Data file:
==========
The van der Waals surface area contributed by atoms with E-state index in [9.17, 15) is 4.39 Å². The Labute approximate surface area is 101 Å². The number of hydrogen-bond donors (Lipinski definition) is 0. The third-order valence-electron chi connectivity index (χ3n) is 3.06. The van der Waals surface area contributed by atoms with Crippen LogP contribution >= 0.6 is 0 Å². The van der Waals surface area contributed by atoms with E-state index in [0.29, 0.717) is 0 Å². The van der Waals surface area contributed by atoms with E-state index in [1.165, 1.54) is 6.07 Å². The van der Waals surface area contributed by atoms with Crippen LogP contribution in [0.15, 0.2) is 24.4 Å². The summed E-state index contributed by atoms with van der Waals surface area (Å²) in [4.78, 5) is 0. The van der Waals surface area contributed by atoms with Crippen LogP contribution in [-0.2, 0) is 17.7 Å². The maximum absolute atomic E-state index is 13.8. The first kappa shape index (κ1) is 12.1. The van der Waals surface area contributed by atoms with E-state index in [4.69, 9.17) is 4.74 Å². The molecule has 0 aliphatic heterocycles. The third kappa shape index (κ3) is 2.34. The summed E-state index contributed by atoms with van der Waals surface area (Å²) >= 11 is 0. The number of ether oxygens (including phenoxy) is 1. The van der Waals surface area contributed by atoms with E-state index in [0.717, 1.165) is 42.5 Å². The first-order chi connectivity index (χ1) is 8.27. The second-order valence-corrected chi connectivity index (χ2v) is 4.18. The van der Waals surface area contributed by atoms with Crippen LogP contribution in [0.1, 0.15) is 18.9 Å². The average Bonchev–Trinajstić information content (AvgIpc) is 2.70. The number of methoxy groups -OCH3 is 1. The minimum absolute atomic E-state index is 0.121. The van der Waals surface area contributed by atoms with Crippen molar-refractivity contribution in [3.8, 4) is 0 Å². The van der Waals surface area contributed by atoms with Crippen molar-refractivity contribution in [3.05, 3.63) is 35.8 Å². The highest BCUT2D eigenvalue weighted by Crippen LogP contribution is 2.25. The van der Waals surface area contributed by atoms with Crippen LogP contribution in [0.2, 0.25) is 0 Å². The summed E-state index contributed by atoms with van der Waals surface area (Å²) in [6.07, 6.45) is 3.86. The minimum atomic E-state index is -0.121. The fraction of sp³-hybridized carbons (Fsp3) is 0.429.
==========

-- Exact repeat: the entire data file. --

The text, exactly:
The van der Waals surface area contributed by atoms with E-state index in [9.17, 15) is 4.39 Å². The Labute approximate surface area is 101 Å². The number of hydrogen-bond donors (Lipinski definition) is 0. The third-order valence-electron chi connectivity index (χ3n) is 3.06. The van der Waals surface area contributed by atoms with Crippen LogP contribution >= 0.6 is 0 Å². The van der Waals surface area contributed by atoms with E-state index in [0.29, 0.717) is 0 Å². The van der Waals surface area contributed by atoms with E-state index in [1.165, 1.54) is 6.07 Å². The van der Waals surface area contributed by atoms with Crippen LogP contribution in [0.15, 0.2) is 24.4 Å². The summed E-state index contributed by atoms with van der Waals surface area (Å²) in [4.78, 5) is 0. The van der Waals surface area contributed by atoms with Crippen LogP contribution in [-0.2, 0) is 17.7 Å². The maximum absolute atomic E-state index is 13.8. The first kappa shape index (κ1) is 12.1. The van der Waals surface area contributed by atoms with E-state index in [4.69, 9.17) is 4.74 Å². The molecule has 0 aliphatic heterocycles. The third kappa shape index (κ3) is 2.34. The summed E-state index contributed by atoms with van der Waals surface area (Å²) >= 11 is 0. The number of ether oxygens (including phenoxy) is 1. The van der Waals surface area contributed by atoms with E-state index in [0.717, 1.165) is 42.5 Å². The first-order chi connectivity index (χ1) is 8.27. The second-order valence-corrected chi connectivity index (χ2v) is 4.18. The van der Waals surface area contributed by atoms with Crippen LogP contribution in [0.1, 0.15) is 18.9 Å². The average Bonchev–Trinajstić information content (AvgIpc) is 2.70. The number of methoxy groups -OCH3 is 1. The minimum absolute atomic E-state index is 0.121. The van der Waals surface area contributed by atoms with Crippen molar-refractivity contribution in [3.8, 4) is 0 Å². The van der Waals surface area contributed by atoms with Crippen molar-refractivity contribution in [3.05, 3.63) is 35.8 Å². The highest BCUT2D eigenvalue weighted by Crippen LogP contribution is 2.25. The van der Waals surface area contributed by atoms with Crippen LogP contribution in [0.2, 0.25) is 0 Å². The summed E-state index contributed by atoms with van der Waals surface area (Å²) in [6.07, 6.45) is 3.86. The minimum atomic E-state index is -0.121. The fraction of sp³-hybridized carbons (Fsp3) is 0.429.